On Halloween, the 30-day warning period ends and motorists start getting for-real tickets for running red lights documented by cameras at the intersection of Irwin and Third streets.
San Rafael is the first city in Marin County to set up cameras to document drivers lead-footing it through red lights. The city has a contract with a vendor to process video, digital images and mail notices of expensive fines.
Motivated by traffic safety and revenue enhancement, more cities are starting such programs even as problems arise, such as:
- increasingly organized public opposition to fines that exceed $400;
- recent court decisions that restrict contract language that might incentivize the writing of more tickets by cities and the handful of vendors that specialize in this business; and
- issues between cities and vendors in processing images and information in deciding when it is appropriate to mail out a notice of violation.
“The informal feedback is positive,” said Margo Rohrbacher, public information officer for the San Rafael Police Department. “One of the benefits of having these cameras is what they call a halo effect. The signage starts at least a block and a half from the intersection and people start to slow down an intersection or so prior to the intersection.”
“We want to meet all the legal requirements and the public safety requirements,” said Rohrbacher. “We want people to stop for that light.”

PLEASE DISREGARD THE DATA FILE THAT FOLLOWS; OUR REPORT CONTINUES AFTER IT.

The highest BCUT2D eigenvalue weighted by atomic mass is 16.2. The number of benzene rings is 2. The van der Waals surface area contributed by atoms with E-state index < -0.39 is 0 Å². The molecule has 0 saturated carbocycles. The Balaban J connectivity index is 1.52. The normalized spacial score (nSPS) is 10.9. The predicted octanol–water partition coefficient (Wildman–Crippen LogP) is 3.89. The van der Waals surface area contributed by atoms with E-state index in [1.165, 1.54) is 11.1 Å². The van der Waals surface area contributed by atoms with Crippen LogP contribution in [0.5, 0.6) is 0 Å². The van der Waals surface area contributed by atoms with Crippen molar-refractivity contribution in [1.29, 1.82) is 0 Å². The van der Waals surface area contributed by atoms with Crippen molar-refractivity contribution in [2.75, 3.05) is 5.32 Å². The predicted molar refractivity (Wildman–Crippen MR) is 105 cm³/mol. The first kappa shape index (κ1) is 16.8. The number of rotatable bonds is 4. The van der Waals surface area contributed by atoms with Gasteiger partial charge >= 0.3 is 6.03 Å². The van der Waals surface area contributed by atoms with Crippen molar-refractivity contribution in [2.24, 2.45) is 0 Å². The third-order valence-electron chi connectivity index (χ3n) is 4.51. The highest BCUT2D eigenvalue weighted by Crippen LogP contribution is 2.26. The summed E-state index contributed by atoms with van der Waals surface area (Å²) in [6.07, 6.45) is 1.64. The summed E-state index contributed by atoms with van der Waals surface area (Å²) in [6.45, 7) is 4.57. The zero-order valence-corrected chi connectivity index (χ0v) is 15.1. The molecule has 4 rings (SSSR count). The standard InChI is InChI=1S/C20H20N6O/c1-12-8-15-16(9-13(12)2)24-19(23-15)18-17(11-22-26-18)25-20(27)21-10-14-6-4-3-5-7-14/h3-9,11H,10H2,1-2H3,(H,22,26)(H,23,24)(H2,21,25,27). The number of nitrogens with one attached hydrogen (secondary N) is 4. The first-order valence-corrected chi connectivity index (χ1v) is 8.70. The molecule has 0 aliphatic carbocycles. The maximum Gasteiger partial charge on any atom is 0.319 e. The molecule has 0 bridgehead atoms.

Cameras snap four pictures of the potential violations, license plate and the driver’s face (state vehicle code requires the latter in order to issue a traffic ticket), according to a city news release. There is a video of 12 seconds of the vehicle approaching, passing through and leaving the intersection.
A city officer reviews images before a ticket is issued. Violators can review the video on a password-protected Web site or come to the police station to see it.
Redflex Traffic Systems of Arizona charges the city of San Rafael $5,900 a month per approach (there are cameras on two approaches at Irwin and Third) with the potential to expand to 10 approaches. The intersections were identified in studies of traffic patterns and collision data by the vendor, police and the city’s traffic engineer.
The process resulted in enhancing safety at Irwin and Third by extending the yellow light period from 3.0 to 3.5 seconds and adding a one-second interval when it’s red lights all around the intersection. “It provides some slack for drivers,” said Rohrbacher.
Before starting a red-light camera system, cities should study traffic issues, document the need and thoroughly analyze companies making bids, advised Rob Sharpnack, a Costa Mesa Police Department sergeant. The Costa Mesa City Council is contemplating changes as it monitors the travails of its vendor. Earlier this year, Nestor Traffic Systems went into receivership and, in September, its assets were purchased by American Traffic Solutions.